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Aaron Brown

Wall Street Quants Shouldn't Confuse Luck With Skill

A public spat between two hedge fund firms proves that when it comes to factor investing, small deviations in the details can make a big difference. 

It’s all about the numbers on Wall Street.

It’s all about the numbers on Wall Street.

Photographer: Spencer Platt/Getty Images North America

Johannes Kepler is remembered for his seminal contributions to astronomy. However, like most 16th-century astronomers, he supported himself in part by making astrological predictions. His mentor, Michael Mäestlin, taught him to always prophesy disaster. If something bad happens, you’re celebrated for being right. If not, you’re celebrated for preventing catastrophe. Making optimistic predictions either makes you look foolish if bad things happen or be forgotten if nothing bad happens.

Which brings us to February 2016, when Rob Arnott and his colleagues at investment firm Research Affiliates, or RA, published a paper titled “How Can ‘Smart Beta’ Go Horribly Wrong?” This month the team declared victory with “Revisiting Our ‘Horribly Wrong’ Paper: That Was Then, This Is Now.” For investors, “smart beta” means getting exposure to a market selectively rather than simply buying all assets in that market. Popular factors are size (buy stocks with small market capitalization), value (buy stocks with low ratios of price to value metrics like book value or cash flow) and momentum (buy assets that have gone up in price recently). The term “factor investing” is similar except managers also short assets with the opposite characteristics, such as buying stocks with small capitalization and shorting stocks with large capitalization.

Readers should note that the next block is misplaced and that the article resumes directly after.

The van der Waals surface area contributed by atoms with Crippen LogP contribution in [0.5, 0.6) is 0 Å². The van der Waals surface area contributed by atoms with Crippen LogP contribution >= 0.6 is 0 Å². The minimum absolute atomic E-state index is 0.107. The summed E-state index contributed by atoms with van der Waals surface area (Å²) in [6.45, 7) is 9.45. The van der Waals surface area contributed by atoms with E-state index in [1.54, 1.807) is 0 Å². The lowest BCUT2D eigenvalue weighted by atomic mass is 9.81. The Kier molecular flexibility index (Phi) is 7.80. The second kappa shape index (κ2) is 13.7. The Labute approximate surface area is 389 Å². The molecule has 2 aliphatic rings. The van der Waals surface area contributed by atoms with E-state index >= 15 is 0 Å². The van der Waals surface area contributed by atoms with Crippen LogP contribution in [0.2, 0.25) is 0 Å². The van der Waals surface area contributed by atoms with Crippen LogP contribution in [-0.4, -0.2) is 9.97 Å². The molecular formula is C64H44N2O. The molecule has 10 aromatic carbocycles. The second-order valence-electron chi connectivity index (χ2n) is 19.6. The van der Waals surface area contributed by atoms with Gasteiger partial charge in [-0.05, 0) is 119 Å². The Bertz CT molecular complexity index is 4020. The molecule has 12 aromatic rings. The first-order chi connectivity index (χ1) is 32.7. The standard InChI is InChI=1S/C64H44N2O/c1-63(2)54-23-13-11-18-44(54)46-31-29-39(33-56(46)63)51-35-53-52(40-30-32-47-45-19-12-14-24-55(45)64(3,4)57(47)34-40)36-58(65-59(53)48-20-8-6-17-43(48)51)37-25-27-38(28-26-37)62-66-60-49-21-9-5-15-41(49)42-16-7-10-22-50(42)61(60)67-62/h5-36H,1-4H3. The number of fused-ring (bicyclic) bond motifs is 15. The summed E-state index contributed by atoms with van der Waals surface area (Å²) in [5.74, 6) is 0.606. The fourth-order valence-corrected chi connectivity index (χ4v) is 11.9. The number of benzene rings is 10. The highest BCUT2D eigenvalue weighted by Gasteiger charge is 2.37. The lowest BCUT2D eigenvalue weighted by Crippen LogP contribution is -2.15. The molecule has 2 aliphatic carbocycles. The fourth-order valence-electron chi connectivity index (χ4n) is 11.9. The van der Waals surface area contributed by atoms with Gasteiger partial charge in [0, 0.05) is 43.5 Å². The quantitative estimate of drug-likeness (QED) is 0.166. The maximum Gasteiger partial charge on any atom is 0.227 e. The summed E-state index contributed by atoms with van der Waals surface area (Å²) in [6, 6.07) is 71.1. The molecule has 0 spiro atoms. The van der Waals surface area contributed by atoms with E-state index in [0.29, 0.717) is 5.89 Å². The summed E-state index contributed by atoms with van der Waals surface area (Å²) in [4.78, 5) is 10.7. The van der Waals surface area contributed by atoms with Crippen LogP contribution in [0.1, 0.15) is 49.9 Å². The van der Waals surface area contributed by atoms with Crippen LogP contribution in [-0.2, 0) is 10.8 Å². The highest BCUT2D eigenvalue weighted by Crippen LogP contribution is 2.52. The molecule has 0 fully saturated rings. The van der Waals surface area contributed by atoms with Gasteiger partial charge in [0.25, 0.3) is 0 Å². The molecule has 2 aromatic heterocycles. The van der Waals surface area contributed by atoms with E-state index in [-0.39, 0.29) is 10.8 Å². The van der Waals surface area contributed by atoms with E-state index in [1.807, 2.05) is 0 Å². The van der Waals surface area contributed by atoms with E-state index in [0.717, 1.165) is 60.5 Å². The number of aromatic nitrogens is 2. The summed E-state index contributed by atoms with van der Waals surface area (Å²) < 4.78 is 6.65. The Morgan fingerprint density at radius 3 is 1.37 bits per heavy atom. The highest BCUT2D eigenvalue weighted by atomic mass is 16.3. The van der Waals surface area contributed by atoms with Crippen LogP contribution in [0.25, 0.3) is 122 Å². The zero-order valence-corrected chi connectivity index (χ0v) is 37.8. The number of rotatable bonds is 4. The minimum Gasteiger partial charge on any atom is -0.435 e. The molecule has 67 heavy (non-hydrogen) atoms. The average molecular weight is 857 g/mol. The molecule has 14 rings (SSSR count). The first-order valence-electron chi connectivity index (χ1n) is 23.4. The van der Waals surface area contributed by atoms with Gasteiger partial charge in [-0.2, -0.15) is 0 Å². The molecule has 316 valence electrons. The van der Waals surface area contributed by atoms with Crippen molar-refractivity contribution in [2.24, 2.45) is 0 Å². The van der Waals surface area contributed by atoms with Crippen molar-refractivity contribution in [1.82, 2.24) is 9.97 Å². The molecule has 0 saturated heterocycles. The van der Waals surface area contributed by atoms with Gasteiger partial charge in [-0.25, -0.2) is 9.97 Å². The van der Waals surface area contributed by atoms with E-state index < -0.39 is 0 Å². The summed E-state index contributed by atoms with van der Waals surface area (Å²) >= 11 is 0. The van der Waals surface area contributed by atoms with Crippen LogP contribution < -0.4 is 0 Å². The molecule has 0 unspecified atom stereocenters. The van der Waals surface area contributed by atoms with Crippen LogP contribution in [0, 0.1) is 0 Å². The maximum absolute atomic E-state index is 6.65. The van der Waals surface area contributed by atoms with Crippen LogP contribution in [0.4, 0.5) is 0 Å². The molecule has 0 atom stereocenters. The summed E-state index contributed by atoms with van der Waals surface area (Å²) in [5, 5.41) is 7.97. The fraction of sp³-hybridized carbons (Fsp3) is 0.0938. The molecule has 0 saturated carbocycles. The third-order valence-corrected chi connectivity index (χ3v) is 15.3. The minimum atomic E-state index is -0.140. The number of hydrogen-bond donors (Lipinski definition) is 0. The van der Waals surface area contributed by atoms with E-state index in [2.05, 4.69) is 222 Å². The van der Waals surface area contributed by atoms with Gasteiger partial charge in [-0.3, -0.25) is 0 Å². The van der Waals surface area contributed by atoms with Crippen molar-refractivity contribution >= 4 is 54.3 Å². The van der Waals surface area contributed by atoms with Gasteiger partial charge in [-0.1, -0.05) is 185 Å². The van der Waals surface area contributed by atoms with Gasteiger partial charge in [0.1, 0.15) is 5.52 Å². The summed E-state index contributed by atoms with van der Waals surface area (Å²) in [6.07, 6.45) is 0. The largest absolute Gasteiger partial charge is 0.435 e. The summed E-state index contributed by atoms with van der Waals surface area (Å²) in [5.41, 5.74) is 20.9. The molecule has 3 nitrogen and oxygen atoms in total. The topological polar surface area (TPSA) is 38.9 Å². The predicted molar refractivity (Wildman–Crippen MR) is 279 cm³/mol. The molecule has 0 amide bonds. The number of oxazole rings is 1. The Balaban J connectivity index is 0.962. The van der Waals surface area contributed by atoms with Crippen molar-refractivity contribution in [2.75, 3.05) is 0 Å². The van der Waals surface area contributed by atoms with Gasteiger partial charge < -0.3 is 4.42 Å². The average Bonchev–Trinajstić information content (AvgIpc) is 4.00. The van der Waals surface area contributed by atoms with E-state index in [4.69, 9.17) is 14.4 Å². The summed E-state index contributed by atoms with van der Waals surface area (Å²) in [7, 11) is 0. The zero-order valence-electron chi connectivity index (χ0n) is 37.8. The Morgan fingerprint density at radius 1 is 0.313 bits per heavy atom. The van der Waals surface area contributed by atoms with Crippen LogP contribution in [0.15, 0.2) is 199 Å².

The 2016 paper claimed that four specific factors - size, quality, momentum and low beta - had very low value characteristics relative to history. In other words, to get exposure to those factors you had to buy stocks with poor value characteristics, such as high price to book value ratios, and that in similar periods in the past those factors had underperformed. The impression given by the paper’s title and some of its rhetoric was that factors would crash in the near future, but the actual recommendations were more modest: investors should readjust expectations for lower factor returns from non-value factors and increase emphasis on value.